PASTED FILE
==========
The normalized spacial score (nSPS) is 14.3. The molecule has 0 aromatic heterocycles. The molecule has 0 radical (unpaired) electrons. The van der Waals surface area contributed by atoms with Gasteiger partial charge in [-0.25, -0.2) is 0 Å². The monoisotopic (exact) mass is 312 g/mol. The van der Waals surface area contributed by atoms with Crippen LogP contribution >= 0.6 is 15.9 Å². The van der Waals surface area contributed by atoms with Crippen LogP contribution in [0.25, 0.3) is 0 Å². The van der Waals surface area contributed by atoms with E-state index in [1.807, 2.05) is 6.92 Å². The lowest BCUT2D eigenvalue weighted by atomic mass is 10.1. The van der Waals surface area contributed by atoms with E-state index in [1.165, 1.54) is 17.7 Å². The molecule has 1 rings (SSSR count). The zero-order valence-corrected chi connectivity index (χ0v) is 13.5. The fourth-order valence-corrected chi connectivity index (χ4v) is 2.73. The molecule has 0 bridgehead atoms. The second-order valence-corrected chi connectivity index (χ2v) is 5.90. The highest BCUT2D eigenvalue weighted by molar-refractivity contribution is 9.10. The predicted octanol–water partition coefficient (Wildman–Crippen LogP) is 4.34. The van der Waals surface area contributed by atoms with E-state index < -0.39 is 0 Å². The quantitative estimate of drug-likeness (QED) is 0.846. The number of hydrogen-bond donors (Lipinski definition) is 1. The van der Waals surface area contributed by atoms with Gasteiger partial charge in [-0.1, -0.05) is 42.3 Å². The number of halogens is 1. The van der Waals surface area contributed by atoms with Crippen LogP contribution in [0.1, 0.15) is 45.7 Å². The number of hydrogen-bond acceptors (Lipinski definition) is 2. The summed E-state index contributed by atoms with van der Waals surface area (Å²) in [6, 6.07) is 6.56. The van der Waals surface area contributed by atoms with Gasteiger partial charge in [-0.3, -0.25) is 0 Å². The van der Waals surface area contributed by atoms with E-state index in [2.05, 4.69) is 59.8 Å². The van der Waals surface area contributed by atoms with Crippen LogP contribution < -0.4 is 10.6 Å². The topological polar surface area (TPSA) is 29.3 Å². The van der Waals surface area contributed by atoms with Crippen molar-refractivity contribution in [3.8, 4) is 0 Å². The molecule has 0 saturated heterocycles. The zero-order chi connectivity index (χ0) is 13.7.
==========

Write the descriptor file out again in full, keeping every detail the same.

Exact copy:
The normalized spacial score (nSPS) is 14.3. The molecule has 0 aromatic heterocycles. The molecule has 0 radical (unpaired) electrons. The van der Waals surface area contributed by atoms with Gasteiger partial charge in [-0.25, -0.2) is 0 Å². The monoisotopic (exact) mass is 312 g/mol. The van der Waals surface area contributed by atoms with Crippen LogP contribution >= 0.6 is 15.9 Å². The van der Waals surface area contributed by atoms with Crippen LogP contribution in [0.25, 0.3) is 0 Å². The van der Waals surface area contributed by atoms with E-state index in [1.807, 2.05) is 6.92 Å². The lowest BCUT2D eigenvalue weighted by atomic mass is 10.1. The van der Waals surface area contributed by atoms with E-state index in [1.165, 1.54) is 17.7 Å². The molecule has 1 rings (SSSR count). The zero-order valence-corrected chi connectivity index (χ0v) is 13.5. The fourth-order valence-corrected chi connectivity index (χ4v) is 2.73. The molecule has 0 bridgehead atoms. The second-order valence-corrected chi connectivity index (χ2v) is 5.90. The highest BCUT2D eigenvalue weighted by molar-refractivity contribution is 9.10. The predicted octanol–water partition coefficient (Wildman–Crippen LogP) is 4.34. The van der Waals surface area contributed by atoms with E-state index < -0.39 is 0 Å². The quantitative estimate of drug-likeness (QED) is 0.846. The number of hydrogen-bond donors (Lipinski definition) is 1. The van der Waals surface area contributed by atoms with Gasteiger partial charge in [-0.1, -0.05) is 42.3 Å². The number of halogens is 1. The van der Waals surface area contributed by atoms with Crippen LogP contribution in [0.1, 0.15) is 45.7 Å². The number of hydrogen-bond acceptors (Lipinski definition) is 2. The summed E-state index contributed by atoms with van der Waals surface area (Å²) in [6, 6.07) is 6.56. The van der Waals surface area contributed by atoms with Gasteiger partial charge in [-0.3, -0.25) is 0 Å². The van der Waals surface area contributed by atoms with E-state index in [2.05, 4.69) is 59.8 Å². The van der Waals surface area contributed by atoms with Crippen LogP contribution < -0.4 is 10.6 Å². The topological polar surface area (TPSA) is 29.3 Å². The van der Waals surface area contributed by atoms with Crippen molar-refractivity contribution in [3.8, 4) is 0 Å². The molecule has 0 saturated heterocycles. The zero-order chi connectivity index (χ0) is 13.7.